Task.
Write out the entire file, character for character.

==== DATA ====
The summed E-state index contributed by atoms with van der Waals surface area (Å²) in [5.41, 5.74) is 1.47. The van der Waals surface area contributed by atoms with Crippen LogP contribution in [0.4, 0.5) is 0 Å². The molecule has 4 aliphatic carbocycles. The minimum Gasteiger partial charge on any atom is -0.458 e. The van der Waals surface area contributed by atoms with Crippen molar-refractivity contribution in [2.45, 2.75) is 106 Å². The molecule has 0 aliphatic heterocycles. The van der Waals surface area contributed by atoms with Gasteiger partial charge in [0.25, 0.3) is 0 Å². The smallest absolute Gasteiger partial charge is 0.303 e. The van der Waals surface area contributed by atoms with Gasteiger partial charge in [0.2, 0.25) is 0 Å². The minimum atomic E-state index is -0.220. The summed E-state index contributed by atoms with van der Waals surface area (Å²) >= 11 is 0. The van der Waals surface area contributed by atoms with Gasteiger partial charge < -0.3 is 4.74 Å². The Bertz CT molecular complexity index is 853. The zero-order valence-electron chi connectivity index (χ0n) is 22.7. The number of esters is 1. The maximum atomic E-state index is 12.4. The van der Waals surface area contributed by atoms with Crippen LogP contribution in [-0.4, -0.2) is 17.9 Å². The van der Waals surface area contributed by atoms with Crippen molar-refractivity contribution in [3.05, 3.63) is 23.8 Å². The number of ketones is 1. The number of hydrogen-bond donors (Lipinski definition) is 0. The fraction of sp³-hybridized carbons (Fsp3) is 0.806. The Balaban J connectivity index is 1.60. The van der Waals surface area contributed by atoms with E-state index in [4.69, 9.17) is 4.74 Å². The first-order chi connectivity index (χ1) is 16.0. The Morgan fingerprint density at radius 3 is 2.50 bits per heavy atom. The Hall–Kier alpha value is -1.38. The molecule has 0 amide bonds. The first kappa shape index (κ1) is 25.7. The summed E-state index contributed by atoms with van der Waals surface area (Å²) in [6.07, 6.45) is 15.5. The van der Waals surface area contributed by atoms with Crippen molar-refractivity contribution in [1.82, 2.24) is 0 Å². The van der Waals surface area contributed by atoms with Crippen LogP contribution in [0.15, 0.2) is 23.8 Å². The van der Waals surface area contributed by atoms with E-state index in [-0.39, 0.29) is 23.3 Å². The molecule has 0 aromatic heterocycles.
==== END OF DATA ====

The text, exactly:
The summed E-state index contributed by atoms with van der Waals surface area (Å²) in [5.41, 5.74) is 1.47. The van der Waals surface area contributed by atoms with Crippen LogP contribution in [0.4, 0.5) is 0 Å². The molecule has 4 aliphatic carbocycles. The minimum Gasteiger partial charge on any atom is -0.458 e. The van der Waals surface area contributed by atoms with Crippen molar-refractivity contribution in [2.45, 2.75) is 106 Å². The molecule has 0 aliphatic heterocycles. The van der Waals surface area contributed by atoms with Gasteiger partial charge in [0.25, 0.3) is 0 Å². The smallest absolute Gasteiger partial charge is 0.303 e. The van der Waals surface area contributed by atoms with Gasteiger partial charge in [0.2, 0.25) is 0 Å². The minimum atomic E-state index is -0.220. The summed E-state index contributed by atoms with van der Waals surface area (Å²) >= 11 is 0. The van der Waals surface area contributed by atoms with Gasteiger partial charge < -0.3 is 4.74 Å². The Bertz CT molecular complexity index is 853. The zero-order valence-electron chi connectivity index (χ0n) is 22.7. The number of esters is 1. The maximum atomic E-state index is 12.4. The van der Waals surface area contributed by atoms with Crippen LogP contribution in [-0.4, -0.2) is 17.9 Å². The van der Waals surface area contributed by atoms with Crippen molar-refractivity contribution in [3.05, 3.63) is 23.8 Å². The number of ketones is 1. The number of hydrogen-bond donors (Lipinski definition) is 0. The fraction of sp³-hybridized carbons (Fsp3) is 0.806. The Balaban J connectivity index is 1.60. The van der Waals surface area contributed by atoms with E-state index in [4.69, 9.17) is 4.74 Å². The first-order chi connectivity index (χ1) is 16.0. The Morgan fingerprint density at radius 3 is 2.50 bits per heavy atom. The Hall–Kier alpha value is -1.38. The molecule has 0 amide bonds. The first kappa shape index (κ1) is 25.7. The summed E-state index contributed by atoms with van der Waals surface area (Å²) in [6.07, 6.45) is 15.5. The van der Waals surface area contributed by atoms with Crippen molar-refractivity contribution in [1.82, 2.24) is 0 Å². The van der Waals surface area contributed by atoms with Crippen LogP contribution in [0.15, 0.2) is 23.8 Å². The van der Waals surface area contributed by atoms with E-state index in [-0.39, 0.29) is 23.3 Å². The molecule has 0 aromatic heterocycles.